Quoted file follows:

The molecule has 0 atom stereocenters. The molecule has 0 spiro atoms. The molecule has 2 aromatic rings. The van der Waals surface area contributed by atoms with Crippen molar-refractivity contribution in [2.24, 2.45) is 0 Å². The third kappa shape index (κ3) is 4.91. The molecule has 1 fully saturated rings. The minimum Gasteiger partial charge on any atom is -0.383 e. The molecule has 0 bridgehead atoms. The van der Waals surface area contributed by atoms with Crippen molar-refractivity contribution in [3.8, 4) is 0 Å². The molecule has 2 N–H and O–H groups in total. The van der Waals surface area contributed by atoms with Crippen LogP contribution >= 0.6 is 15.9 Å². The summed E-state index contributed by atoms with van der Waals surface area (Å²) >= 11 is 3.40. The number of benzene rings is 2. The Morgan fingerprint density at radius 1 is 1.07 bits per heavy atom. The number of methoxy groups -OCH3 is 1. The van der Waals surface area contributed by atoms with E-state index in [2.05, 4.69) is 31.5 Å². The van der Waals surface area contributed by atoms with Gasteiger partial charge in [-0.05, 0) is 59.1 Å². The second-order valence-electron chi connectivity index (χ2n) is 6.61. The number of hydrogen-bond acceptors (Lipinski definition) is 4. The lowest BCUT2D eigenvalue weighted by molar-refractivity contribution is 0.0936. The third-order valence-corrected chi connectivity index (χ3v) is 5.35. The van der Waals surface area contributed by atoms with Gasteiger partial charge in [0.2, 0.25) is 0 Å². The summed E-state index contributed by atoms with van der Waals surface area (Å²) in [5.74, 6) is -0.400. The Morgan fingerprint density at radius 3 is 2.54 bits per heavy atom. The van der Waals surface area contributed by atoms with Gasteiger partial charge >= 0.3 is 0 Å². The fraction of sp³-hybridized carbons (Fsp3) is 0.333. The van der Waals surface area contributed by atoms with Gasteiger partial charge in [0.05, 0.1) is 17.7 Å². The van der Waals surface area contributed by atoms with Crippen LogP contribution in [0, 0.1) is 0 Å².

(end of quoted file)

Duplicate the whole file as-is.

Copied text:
The molecule has 0 atom stereocenters. The molecule has 0 spiro atoms. The molecule has 2 aromatic rings. The van der Waals surface area contributed by atoms with Crippen molar-refractivity contribution in [2.24, 2.45) is 0 Å². The third kappa shape index (κ3) is 4.91. The molecule has 1 fully saturated rings. The minimum Gasteiger partial charge on any atom is -0.383 e. The molecule has 0 bridgehead atoms. The van der Waals surface area contributed by atoms with Crippen molar-refractivity contribution in [3.8, 4) is 0 Å². The molecule has 2 N–H and O–H groups in total. The van der Waals surface area contributed by atoms with Crippen LogP contribution >= 0.6 is 15.9 Å². The summed E-state index contributed by atoms with van der Waals surface area (Å²) >= 11 is 3.40. The number of benzene rings is 2. The Morgan fingerprint density at radius 1 is 1.07 bits per heavy atom. The number of methoxy groups -OCH3 is 1. The van der Waals surface area contributed by atoms with E-state index in [2.05, 4.69) is 31.5 Å². The van der Waals surface area contributed by atoms with Gasteiger partial charge in [-0.05, 0) is 59.1 Å². The second-order valence-electron chi connectivity index (χ2n) is 6.61. The number of hydrogen-bond acceptors (Lipinski definition) is 4. The lowest BCUT2D eigenvalue weighted by molar-refractivity contribution is 0.0936. The third-order valence-corrected chi connectivity index (χ3v) is 5.35. The van der Waals surface area contributed by atoms with Gasteiger partial charge in [0.2, 0.25) is 0 Å². The summed E-state index contributed by atoms with van der Waals surface area (Å²) in [5.74, 6) is -0.400. The Morgan fingerprint density at radius 3 is 2.54 bits per heavy atom. The van der Waals surface area contributed by atoms with Gasteiger partial charge >= 0.3 is 0 Å². The fraction of sp³-hybridized carbons (Fsp3) is 0.333. The van der Waals surface area contributed by atoms with Gasteiger partial charge in [0.05, 0.1) is 17.7 Å². The van der Waals surface area contributed by atoms with Crippen LogP contribution in [0, 0.1) is 0 Å².